Bob Seger, winding down, returns to rootsy peak form

Bob Seger brought his early R&B style to Atlantic City, but also offered crowd-pleasers.
Bob Seger brought his early R&B style to Atlantic City, but also offered crowd-pleasers.
Posted: April 18, 2011

With Bob Seger turning 66 in May and contemplating retirement from the stage at the end of this tour, the last chapter may be closing on one of rock's great showmen.

From the sound of his scuffed and soulful pipes at Atlantic City's Boardwalk Hall on Saturday, Seger's going out at the top of his game.

Long before he went multiplatinum in the mid-1970s with the blistering Live Bullet and the contemplative Night Moves (the latter marking his move toward more success in midtempo AOR), Seger was a grimy garage-rocking road dog with a yen for hard R&B.

The Seger of yore was more like pile-driving Mitch Ryder than the Springsteen-ish country gentleman he became in the '80s. Fortunately for fans of his dual nature who hadn't seen him since 2007, the gray-haired singer Saturday played the roles of gutsy soul man and heartland balladeer to perfection. No wonder Kid Rock loves him.

For such bold stadium rock, Seger - with his longtime Silver Bullet Band, an arsenal of horn players, and background vocalists - achieved some genuine sweaty club swagger. The hard living of "Tryin' to Live My Life Without You" was reflected in his brusque, aching voice as well as the gruff, Stax-like horn arrangement. The lean, mean crunch of "Fire Down Below' and "Her Strut" were mangy soul stompers, the latter featuring a diabolical guitar solo.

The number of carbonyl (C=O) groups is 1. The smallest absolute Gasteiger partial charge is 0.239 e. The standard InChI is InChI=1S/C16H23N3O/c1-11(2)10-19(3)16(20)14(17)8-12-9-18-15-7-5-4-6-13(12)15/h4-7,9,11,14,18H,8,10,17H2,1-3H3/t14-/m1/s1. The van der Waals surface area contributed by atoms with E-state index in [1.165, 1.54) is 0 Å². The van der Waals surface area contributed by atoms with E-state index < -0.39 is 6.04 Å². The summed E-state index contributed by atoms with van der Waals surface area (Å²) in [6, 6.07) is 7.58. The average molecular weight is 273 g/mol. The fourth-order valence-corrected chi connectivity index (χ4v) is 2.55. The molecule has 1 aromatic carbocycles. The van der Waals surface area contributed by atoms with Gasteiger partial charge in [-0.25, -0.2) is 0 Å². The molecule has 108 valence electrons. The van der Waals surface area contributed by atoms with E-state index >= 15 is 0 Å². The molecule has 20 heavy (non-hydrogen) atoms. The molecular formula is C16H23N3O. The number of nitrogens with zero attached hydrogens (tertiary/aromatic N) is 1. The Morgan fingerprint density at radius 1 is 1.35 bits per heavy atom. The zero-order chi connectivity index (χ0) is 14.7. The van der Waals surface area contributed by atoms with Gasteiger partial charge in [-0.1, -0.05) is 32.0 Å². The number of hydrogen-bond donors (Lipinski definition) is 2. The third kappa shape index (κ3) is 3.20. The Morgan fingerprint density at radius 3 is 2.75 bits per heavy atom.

His lusty version of "Nutbush City Limits," cowritten with Tina Turner, out-raunch-ed her classic. The toweringly funky "Come to Poppa," with sax player Alto Reed moving over to the timpani, was Spectorian in its greasy grandeur. That level of majesty rolled on through the clinking psychedelic soul of "Beautiful Loser" and its psych-country cousin "Gets You Pumpin'," from the Early Seger, Volume 1 compilation, a series he'll continue in 2011.

Still, if you were listening for epic sweep, Seger didn't disappoint when it came to the heavy ballads. The breezy strum of "Against the Wind" came across as rote, but with Seger at the piano, the slowly modulated "We've Got Tonight" and the pensively unsteady "Turn the Page" were spare and elegiac. The little-known ballad "Good for Me" was a most graceful slip of a song about wives and lovers. Even the overplayed FM radio staple "Night Moves" had a fresh sense of intimate sensuality.

Seger will be missed.

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